Worst of times

The Book of Revelations predicts the impending end of the world in natural catastrophes and political violence – and good riddance to us.  Today the same function is served by advocacy groups like Greenpeace, UN agencies, and the bureaucracies of wealthy countries.  The mass media impersonates a Legos version of St. John the Divine.

The Christian day of reckoning was about moral depravity, and so is our own.  In both cases, a sinful humanity brought about the disaster.  In both cases, we deserved it.  Of course, nothing has happened – yet – but any who question the certainty of impending doom is not merely wrong but evil:  in bed with the Beast or paid off by the oil cartels.

In the fullness of time, both claims can be falsified.  St. John was clearly the victim of a calculation error.  The world didn’t end in the first century AD.  Similarly, modern prophecies of the apocalypse, from the population bomb to the depletion of food and energy, have missed their mark.  Often the exact opposite future came to pass:  we face declining populations while food supplies have multiplied like loaves and fishes, for example.

No matter.  The chants of doom drone on, and few dare to contradict them – and those who do are cursed as depraved souls and condemned to the lake of fire.

Matt Ridley, author of this Slate article, considers himself a “rational optimist.”  That is the title of one of his books.  Ridley has waited for all the doomsday scenarios of his youth to play out, only to get, in many cases, a happy-face outcome instead.

I began to pay attention and a few years ago I started to research a book on the subject. I was astounded by what I discovered. Global per capita income, corrected for inflation, had trebled in my lifetime, life expectancy had increased by one third, child mortality had fallen by two-thirds, the population growth rate had halved. More people had got out of poverty than in all of human history before. When I was born, 36% of Americans had air conditioning. Today 79% of Americans below the poverty line had air conditioning. The emissions of pollutants from a car were down by 98%. The time you had to work on the average wage to buy an hour of artificial light to read by was down from 8 seconds to half a second.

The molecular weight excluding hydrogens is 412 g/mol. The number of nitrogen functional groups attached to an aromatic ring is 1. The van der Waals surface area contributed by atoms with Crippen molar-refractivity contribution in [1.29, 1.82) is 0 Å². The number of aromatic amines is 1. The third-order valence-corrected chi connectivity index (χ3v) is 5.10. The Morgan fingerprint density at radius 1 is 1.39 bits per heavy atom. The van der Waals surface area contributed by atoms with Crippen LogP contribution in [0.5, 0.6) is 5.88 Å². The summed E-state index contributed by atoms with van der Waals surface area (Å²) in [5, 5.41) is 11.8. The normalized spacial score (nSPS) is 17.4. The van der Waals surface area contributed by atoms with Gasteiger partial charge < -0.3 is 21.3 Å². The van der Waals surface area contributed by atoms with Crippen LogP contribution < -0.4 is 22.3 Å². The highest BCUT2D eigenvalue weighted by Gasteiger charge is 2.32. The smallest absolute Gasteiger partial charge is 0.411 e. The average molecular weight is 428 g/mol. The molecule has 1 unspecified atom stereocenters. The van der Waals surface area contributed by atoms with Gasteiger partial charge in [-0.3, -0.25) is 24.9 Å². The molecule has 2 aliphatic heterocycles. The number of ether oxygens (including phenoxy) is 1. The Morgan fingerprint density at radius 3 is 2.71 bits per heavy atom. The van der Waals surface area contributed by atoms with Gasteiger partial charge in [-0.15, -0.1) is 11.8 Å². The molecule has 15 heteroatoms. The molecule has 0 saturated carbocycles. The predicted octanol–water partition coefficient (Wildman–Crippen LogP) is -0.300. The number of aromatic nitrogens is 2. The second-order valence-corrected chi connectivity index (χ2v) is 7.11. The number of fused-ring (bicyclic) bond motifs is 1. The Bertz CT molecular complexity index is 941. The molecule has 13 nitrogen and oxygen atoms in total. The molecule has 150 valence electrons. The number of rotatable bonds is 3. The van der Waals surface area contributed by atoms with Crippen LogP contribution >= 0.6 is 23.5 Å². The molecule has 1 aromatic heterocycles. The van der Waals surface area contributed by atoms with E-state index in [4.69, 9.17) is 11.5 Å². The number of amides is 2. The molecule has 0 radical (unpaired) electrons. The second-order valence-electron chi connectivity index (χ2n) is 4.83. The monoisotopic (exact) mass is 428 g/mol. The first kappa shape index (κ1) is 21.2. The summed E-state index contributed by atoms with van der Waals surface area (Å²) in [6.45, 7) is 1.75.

Not only are human beings wealthier, they are also healthier, wiser, happier, more tolerant, less violent, more equal. Check it out – the data is clear. Yet if anything the pessimists had only grown more certain, shrill and apocalyptic. We were facing the `end of nature’, the `coming anarchy’, a `stolen future’, our `final century’ and a climate catastrophe. Why, I began to wonder did the failure of previous predictions have so little impact on this litany?

Part of the answer lies in sublimely successful persuasion by those who stand to benefit from doomsday.  In St. John’s day, it was the Christian church.  Today, it’s those pressure groups which squeeze donations from uneasy consciences, and those bureaucracies which bulk up their funding and authority by promising to regulate away our world-destroying depravity.  Such entrepeneurial spirit looks on opposing views not as an opportunity for discussion but as an attempt to depress their bank accounts.

Like others who have tried to draw attention to improving living standards – notably Julian Simon and Bjorn Lomborg – I am beginning to be subjected to a sustained campaign of vilification by the pessimists. They distort my argument, impugn my motives and attack me for saying things I never said. They say I think the world is perfect when I could not be clearer that I advocate progress precisely because we should be ambitious to put right so much that is still wrong. They say that I am a conservative, when it is the reactionary mistrust of change that I am attacking. They say that I am defending the rich, when it is the enrichment of the poor that I argue for. They say that I am complacent, when the opposite is true. I knew this would happen, and I take it as a back-handed compliment, but the ferocity is still startling. They are desperate to shut down the debate rather than have it.

But there is more.  The fact is that many of us are persuaded by these desperate people, and one has to wonder why.  The motives aren’t financial.  Something deeper is at play.

St. John the Divine lived in a time of wrenching change.  Rome – the Beast of Revelations – collided with Jerusalem, Greek flexibility threatened Jewish ethical commitments, tribal ways scattered and lost their force over a globalized empire.

The world as it existed seemed loathsome to St. John.  He countered with a vision of a new heaven and a new earth, but the intensity of his revulsion matched that of his vision, and his famous book exudes a kind of bloodlust toward the existing order, a joy in the destruction of cities and the slaughter of populations.  The fusion of towering imagery and unquenchable anger lent a voice to others who felt troubled and marginalized by a fast-changing social environment.